AUSTRALIANS HELPING AUSTRALIANS TO READ
In March 2006, members of the Australian Publishers Association and the Australian Booksellers Association will join forces with The Fred Hollows Foundation and Ian Thorpe's Fountain for youth Trust to launch the Australian Readers' Challenge (ARC), a national reading event for all Australians that will provide funds to help address the drastically low literacy levels in some Indigenous communities in Australia.
The Australian Readers' Challenge is a simple, practical and worthwhile project that Australians of all ages can participate in - from preschoolers to adults. Readers can participate individually or in a group, such as a school, family, book club, company, service club or professional group. Readers can also participate on their own terms - they can read and complete the Challenge at their own pace.
To join the 2006 Australian Readers' Challenge, participants pay $5 to register on the Australian Readers' Challenge website www.readerschallenge.com.au
, where they are challenged to read ten books. Seven of the ten books must come from specially prepared booklists that have been selected by an ARC panel of authors, educators and booksellers, so they are suitable for the reading age and broad tastes of all participants. The Challenge commences on Wednesday, 1 March 2006, and books must be read by Friday, 1 September 2006. Readers who successfully complete the Australian Readers' Challenge receive a certificate signed by Ian Thorpe.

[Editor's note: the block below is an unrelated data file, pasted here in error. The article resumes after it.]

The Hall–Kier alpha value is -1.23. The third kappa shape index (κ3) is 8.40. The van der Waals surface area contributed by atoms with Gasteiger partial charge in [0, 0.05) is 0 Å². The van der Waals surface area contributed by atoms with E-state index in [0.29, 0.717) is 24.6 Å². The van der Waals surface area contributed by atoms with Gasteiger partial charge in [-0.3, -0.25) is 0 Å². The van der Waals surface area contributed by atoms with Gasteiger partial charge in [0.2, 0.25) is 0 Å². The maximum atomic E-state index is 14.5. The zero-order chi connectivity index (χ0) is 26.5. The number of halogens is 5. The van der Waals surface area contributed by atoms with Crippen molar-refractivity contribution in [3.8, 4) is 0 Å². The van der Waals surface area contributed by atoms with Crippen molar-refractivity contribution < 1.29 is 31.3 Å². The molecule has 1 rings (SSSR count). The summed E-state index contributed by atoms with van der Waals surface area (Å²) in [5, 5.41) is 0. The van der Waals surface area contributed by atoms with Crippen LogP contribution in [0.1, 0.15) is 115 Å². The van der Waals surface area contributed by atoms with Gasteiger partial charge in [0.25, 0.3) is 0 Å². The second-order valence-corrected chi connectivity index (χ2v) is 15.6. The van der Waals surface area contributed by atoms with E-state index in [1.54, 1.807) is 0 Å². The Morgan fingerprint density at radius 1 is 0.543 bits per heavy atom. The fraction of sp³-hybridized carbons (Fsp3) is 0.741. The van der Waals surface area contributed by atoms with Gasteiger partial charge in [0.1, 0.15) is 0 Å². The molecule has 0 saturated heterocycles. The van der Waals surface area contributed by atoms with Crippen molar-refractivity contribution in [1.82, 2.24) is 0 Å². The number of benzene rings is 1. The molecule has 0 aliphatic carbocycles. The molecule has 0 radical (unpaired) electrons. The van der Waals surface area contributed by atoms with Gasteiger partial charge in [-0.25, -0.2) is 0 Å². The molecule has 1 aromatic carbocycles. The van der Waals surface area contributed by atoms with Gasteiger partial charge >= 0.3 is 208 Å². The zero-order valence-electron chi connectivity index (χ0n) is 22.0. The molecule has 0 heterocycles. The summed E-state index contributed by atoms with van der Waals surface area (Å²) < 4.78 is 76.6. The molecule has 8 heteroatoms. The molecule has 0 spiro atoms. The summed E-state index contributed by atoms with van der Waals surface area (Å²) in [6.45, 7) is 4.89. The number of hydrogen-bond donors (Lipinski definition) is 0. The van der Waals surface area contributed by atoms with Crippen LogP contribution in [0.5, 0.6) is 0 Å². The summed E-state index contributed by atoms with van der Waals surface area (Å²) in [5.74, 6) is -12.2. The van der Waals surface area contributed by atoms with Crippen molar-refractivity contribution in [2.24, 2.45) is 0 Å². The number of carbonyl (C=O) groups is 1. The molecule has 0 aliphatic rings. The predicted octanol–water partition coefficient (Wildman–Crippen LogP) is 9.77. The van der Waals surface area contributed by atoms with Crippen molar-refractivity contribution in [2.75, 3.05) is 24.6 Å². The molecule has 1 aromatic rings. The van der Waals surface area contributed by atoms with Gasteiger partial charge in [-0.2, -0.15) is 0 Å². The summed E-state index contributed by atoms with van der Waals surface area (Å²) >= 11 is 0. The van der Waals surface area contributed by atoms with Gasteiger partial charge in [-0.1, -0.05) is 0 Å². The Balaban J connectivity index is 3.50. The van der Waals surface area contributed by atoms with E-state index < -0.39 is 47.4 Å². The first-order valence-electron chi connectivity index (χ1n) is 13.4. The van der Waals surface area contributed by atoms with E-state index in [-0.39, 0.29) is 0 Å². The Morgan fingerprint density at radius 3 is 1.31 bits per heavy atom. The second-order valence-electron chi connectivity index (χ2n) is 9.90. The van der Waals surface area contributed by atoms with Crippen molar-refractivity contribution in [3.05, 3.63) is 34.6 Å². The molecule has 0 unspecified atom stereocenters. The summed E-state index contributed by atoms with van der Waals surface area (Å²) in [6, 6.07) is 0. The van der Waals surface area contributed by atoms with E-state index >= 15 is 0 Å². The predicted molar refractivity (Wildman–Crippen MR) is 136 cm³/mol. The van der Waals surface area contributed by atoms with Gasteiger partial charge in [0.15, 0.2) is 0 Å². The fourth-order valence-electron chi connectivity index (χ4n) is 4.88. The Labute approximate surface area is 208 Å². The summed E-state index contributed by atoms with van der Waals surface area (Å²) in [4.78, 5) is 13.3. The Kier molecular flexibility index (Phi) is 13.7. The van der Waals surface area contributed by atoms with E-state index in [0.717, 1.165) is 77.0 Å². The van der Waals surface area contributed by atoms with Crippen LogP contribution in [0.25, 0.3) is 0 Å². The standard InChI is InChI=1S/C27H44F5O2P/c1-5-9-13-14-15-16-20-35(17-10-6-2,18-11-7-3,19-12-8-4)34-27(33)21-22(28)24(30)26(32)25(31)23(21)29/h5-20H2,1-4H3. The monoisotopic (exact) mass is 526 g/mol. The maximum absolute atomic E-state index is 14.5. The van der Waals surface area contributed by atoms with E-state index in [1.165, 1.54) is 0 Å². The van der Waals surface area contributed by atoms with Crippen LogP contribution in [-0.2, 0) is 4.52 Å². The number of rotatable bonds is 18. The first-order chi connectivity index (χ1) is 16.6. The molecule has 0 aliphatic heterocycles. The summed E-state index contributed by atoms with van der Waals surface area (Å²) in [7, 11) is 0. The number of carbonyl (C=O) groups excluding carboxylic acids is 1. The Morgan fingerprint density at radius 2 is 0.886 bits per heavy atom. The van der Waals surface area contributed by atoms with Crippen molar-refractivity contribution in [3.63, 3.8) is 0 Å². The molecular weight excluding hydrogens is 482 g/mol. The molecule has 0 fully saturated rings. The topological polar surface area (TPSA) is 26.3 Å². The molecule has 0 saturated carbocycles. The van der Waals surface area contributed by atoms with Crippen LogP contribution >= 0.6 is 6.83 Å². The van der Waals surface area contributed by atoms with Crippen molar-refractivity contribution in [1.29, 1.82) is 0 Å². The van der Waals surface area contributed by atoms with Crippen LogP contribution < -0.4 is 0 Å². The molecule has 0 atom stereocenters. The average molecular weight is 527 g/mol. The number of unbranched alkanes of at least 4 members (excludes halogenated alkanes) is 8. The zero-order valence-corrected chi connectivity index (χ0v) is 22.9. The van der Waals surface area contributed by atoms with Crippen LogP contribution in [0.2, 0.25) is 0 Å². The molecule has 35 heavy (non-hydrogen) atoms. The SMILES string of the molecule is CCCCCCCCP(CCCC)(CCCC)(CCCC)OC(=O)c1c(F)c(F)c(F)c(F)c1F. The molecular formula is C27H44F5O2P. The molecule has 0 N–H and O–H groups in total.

The Australian Readers' Challenge has grown from the successful Queensland-based Riverbend Readers' Challenge (RRC) www.riverbendreaders.com.au
which has been running for two years. In 2004, its first year, the Challenge was taken up by schools and readers of all ages, and over 38 000 books were read, raising enough funds to purchase $50 000 worth of books for some of the remote communities to the east of Katherine in the Northern Territory. The second Challenge has just been completed. The project has been a partnership between Ian Thorpe's Fountain for youth Trust, The Fred Hollows Foundation and the Jawoyn Association, and is supported by many publishers and booksellers. The 2005 Riverbend Readers' Challenge is currently under way.
Jeff McMullen, CEO of Ian Thorpe's Fountain for youth Trust, says, 'The Australian Readers' Challenge aims to highlight the educational crisis in Indigenous Australia, where illiteracy rates are as high as 93% and educational attainment is often lower than in many Third World countries. It provides practical support for the good work going on in schools and helps Aboriginal communities improve learning in preschools, primary schools, women's centres and community centres.'
Suzy Wilson, founder of the Australian Readers' Challenge, says the national launch in 2006 will allow more people to become involved and help their fellow Australians. Wilson believes that 'the profile of books and reading will be increased everywhere and all Australian readers can support and encourage others in a favourite pastime, improve their own reading skills and knowledge, knowing that they'll be helping other Australian children to learn how to read.'